4
$\begingroup$

In the stress-energy tensor (SET) for free scalar and vector fields, any references to the connection $\Gamma^\lambda_{\mu\nu}$ in the kinetic terms appear to either be absent ($\nabla_\mu \phi = \partial_\mu \phi$) or cancel each other out ($F_{\mu\nu} = \nabla_\mu A_\nu - \nabla_\nu A_\mu = \partial_\mu A_\nu - \partial_\nu A_\mu$). This makes sense to me in that one shouldn't need to know the derivatives of the metric/vielbein in order to compute the source of Einstein's field equations (EFE) at a point. Starting with the symmetrized Lagrangian for a Dirac field,

$$\mathcal L = \frac{i}{2}\bar\psi \gamma^\mu \partial_\mu \psi - \frac i2 \bar\psi \overset{\leftarrow}\partial_\mu \gamma^\mu \psi - m \bar\psi\psi,$$

and promoting partial derivatives to covariant derivatives, I get the following form for the SET:

$$ T^{\mu\nu}_{\text{Dirac}} = \frac{i}{2} \bar\psi ( \gamma^\mu \overset\rightarrow\nabla^\nu + \gamma^\nu \overset\rightarrow\nabla^\mu ) \psi - \frac{i}{2} \bar\psi ( \overset\leftarrow\nabla^\nu \gamma^\mu + \overset\leftarrow\nabla^\mu \gamma^\nu ) \psi - g^{\mu\nu} \mathcal L_{\text{Dirac}} $$

In this expression for the SET of a free Dirac field, I can't seem to get the spin connection terms ($\nabla_\mu \psi - \partial_\mu \psi$) in the covariant derivatives to cancel out, so this tensor depends explicitly on the derivatives of the vielbein $e^a_\mu$. Do those spin connection terms in fact cancel each other out and reduce covariant derivatives to ordinary partial derivatives?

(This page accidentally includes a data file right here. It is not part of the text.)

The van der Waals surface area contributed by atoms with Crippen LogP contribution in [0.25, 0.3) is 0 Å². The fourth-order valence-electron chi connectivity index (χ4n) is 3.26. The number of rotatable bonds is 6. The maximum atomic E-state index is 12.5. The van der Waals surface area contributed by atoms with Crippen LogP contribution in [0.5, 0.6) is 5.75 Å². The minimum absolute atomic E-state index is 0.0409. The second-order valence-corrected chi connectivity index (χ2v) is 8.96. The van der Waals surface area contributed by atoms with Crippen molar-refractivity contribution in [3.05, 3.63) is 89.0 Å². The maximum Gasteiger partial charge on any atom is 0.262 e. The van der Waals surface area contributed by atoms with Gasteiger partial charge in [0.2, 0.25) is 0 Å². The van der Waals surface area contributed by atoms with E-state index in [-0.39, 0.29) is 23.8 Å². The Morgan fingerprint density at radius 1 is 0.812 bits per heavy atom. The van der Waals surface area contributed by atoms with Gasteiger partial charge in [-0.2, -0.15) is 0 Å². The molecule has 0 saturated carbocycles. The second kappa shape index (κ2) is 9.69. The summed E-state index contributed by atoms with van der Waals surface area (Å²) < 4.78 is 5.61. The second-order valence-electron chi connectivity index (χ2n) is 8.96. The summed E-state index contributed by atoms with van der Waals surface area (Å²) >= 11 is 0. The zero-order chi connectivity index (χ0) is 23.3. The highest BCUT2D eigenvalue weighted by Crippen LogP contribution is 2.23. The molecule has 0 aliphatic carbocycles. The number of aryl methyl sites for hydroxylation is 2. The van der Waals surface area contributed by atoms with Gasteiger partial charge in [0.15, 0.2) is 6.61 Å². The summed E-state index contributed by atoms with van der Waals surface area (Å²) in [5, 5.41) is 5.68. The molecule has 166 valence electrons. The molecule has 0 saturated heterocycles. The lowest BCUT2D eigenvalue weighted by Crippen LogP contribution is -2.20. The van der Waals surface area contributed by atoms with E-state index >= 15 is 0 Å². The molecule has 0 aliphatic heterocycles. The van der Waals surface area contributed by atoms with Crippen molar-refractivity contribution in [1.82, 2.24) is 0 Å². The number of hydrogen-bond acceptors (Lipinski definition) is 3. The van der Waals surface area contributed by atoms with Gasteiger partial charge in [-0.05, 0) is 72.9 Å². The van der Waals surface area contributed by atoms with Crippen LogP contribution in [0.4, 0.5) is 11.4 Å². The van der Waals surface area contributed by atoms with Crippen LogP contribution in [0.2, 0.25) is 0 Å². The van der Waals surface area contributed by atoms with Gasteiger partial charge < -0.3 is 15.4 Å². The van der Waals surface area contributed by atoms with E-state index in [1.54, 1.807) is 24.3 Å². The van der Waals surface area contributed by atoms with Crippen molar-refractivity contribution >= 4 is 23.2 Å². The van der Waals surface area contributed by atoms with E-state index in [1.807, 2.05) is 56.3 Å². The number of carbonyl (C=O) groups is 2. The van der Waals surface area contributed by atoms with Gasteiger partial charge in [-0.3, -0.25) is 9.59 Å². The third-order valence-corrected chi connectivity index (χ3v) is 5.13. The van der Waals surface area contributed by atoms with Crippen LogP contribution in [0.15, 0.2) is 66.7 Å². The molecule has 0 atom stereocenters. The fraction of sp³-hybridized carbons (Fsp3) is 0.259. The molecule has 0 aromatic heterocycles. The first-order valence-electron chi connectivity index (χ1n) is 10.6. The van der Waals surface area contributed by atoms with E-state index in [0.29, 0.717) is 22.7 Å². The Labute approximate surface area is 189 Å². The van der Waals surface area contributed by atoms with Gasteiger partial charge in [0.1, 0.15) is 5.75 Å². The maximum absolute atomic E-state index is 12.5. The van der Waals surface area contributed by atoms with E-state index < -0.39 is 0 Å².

If not, is this not a problem when plugging into Einstein’s field equations? Since Dirac fields also obey the Klein-Gordon equation, can we write down a Klein-Gordon-like Lagrangian (throwing away information about spin) and use that to compute a connection-independent SET?

$\endgroup$
2
  • 1
    $\begingroup$ Even if curvature is "absent" in the stress tensor for a Maxwell field and a scalar, I would say it is still there implicitly in the system of equations. The equations of motion for a scalar and the Maxwell field do know about curvature. Thus the on-shell values for the Maxwell field and the scalar will reflect the presence of curvature in the way they source Einstein's equations. $\endgroup$ Commented Jul 18, 2016 at 3:26
  • $\begingroup$ Thanks! I agree (I think) – curvature does influence the evolution of the stress tensor and equations of motion implicitly. My question is limited to computing the stress tensor and curvature on a time slice in terms of (a) the local field values and their partial derivatives only vs. (b) needing to include covariant derivatives to account for curvature. $\endgroup$
    – rossng
    Commented Jul 18, 2016 at 4:00

1 Answer 1

4
$\begingroup$

As is wellknown, the EFE is a PDE for the metric $g_{\mu\nu}$ / vielbein $e^a{}_{\mu}$, which plays the role of the dynamical fields of GR.

OP is apparently pondering the following question.

Is the EFE's source term (i.e. the matter SEM tensor $T^{\mu\nu}$) independent of the GR fields (i.e. the metric $g_{\mu\nu}$ / vielbein $e^a{}_{\mu}$) and derivatives thereof?

Answer: No, this needs not be the case.

Examples:

  • OP is considering matter composed of Dirac fermions. The vielbein generalization of the Hilbert SEM tensor does depend on the spin connection, cf. my Phys.SE answer here.

  • Already the Maxwell SEM tensor in curved space depends on the metric $g_{\mu\nu}$.

  • A similar situation takes place in scalar QED. Here the EFEs are replaced with Maxwell's equations. The dynamical fields are now $A_{\mu}$. One may show that the source term (the electric $4$-current $j^{\mu}$) in this case depends on $A_{\mu}$.

$\endgroup$

Your Answer

By clicking “Post Your Answer”, you agree to our terms of service and acknowledge you have read our privacy policy.